Book of Ice
by Paul D. Miller with an introduction by Brian Greene
Mark Batty; 128 pages
Paul D. Miller is probably best known as DJ Spooky, outelectronica artist. But he’s also an eloquent author about DJing and musical aesthetics in books such as Rhythm Science and Sound Unbound. Well versed in contemporary classical music, Miller has collaborated with and remixed music by Steve Reich, Iannis Xenakis, and Terry Riley. His latest project is perhaps his most ambitious and it involves one of the longest field trips and most far flung residencies an artist can make: a trip to Antartica.
In order to do research for Terra Nova: Sinfonia Antartica, a work commissioned by BAM for its 2009 Next Wave festival, Miller travelled to this remote region, soaking in its forbidding landscapes. Book of Ice is a companion to the Terra Nova project, a journal of the work in process. It’s also a travelogue for this most unlikely of destinations. Miller meditates on a complex array of associations – historical, sociological, and imaginational – that humankind has with this principally uninhabited continent.
Along the way, readers are treated to a glimpse of Antartica’s fascinating past and its very uncertain and environmentally unstable future. Miller is a nimble ecological advocate, expounding upon the dangers we face from climate change – underscored by the impact it’s already had on polar ice caps – without ever allowing the book to tread too heavily. He also manages to make what might at first seem to be an unlikely pairing – that of DJ culture and Antartic exploits – cohere into an edifying and engaging read throughout.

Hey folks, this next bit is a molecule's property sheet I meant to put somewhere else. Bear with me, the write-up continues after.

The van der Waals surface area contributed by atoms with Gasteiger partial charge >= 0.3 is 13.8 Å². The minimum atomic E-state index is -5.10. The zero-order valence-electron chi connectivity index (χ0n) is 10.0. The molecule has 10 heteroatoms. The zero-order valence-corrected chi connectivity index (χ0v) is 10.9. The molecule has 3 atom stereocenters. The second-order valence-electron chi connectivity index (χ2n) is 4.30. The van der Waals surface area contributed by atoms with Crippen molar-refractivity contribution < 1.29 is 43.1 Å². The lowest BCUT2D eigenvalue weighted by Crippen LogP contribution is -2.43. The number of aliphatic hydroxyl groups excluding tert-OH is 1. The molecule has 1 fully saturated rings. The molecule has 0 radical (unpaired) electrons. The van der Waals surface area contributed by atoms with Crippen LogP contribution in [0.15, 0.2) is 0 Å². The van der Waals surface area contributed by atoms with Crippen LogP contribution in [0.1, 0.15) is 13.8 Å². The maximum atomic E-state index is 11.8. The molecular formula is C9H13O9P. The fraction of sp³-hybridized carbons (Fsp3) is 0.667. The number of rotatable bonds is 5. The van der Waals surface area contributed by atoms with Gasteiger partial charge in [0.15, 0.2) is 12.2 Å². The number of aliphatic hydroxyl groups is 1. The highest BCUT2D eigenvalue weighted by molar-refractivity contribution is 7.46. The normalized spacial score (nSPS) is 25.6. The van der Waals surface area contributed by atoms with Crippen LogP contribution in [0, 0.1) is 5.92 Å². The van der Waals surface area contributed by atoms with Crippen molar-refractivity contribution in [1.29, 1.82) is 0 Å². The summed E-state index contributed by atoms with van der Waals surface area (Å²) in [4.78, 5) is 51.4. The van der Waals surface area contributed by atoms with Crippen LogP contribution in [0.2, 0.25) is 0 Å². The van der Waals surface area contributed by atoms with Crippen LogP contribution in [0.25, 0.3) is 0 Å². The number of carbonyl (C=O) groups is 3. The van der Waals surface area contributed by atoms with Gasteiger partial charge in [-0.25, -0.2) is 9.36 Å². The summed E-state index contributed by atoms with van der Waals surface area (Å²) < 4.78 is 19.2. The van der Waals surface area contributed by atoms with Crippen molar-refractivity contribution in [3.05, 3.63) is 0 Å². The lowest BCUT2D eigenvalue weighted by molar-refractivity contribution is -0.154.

There are a few more concerts happening in New York this week that you should know about, and then I’ll give the concert updates a rest for a while. Promise.
Tonight (Tuesday, October 12), is your last chance to see the New York premiere of Kraft by Magnus Lindberg. 7:30pm, New York Philharmonic, Avery Fisher Hall. If you somehow haven’t heard about this, you can read the s21 posts about it here, here, and here; the New York Times articles and videos here, and here. You can even find some info over at Huffington Post. Check on ticket availability here, and see you tonight!
Thursday (October 14), like most nights here, is full of fantastic concerts to check out. Here are two that I strongly recommend: Option #1, Transit presents So Percussion, Tristan Perich, and Corps Exquis (a collaboration between Daniel Wohl and six video artists) at Galapagos (8pm). Option #2, Talea Ensemble is presenting a concert called KINETICS (also at 8pm at the Rose Studio at Lincoln Center); they will perform music by Philippe Leroux, Luciano Berio, Frank Denyer, Manfred Stahnke, and a world premiere by Alexandre Lunsqui appropriately titled Kineticstudies. Good luck choosing!
Friday (October 15) is the season opener for the American Composers Orchestra (7:30pm. Zankel Hall). Their program is called “Mystics & Magic” and they will present John Luther Adams, Jacob Druckman, Wang Jie (winner of ACO’s 2009 Underwood New Music Readings Commission), Alvin Singleton, and Claude Vivier. And they will also be welcome two truly amazing soloists: soprano Susan Narucki (for Claude’s piece), and pianist Ursula Oppens (for Alvin’s piece).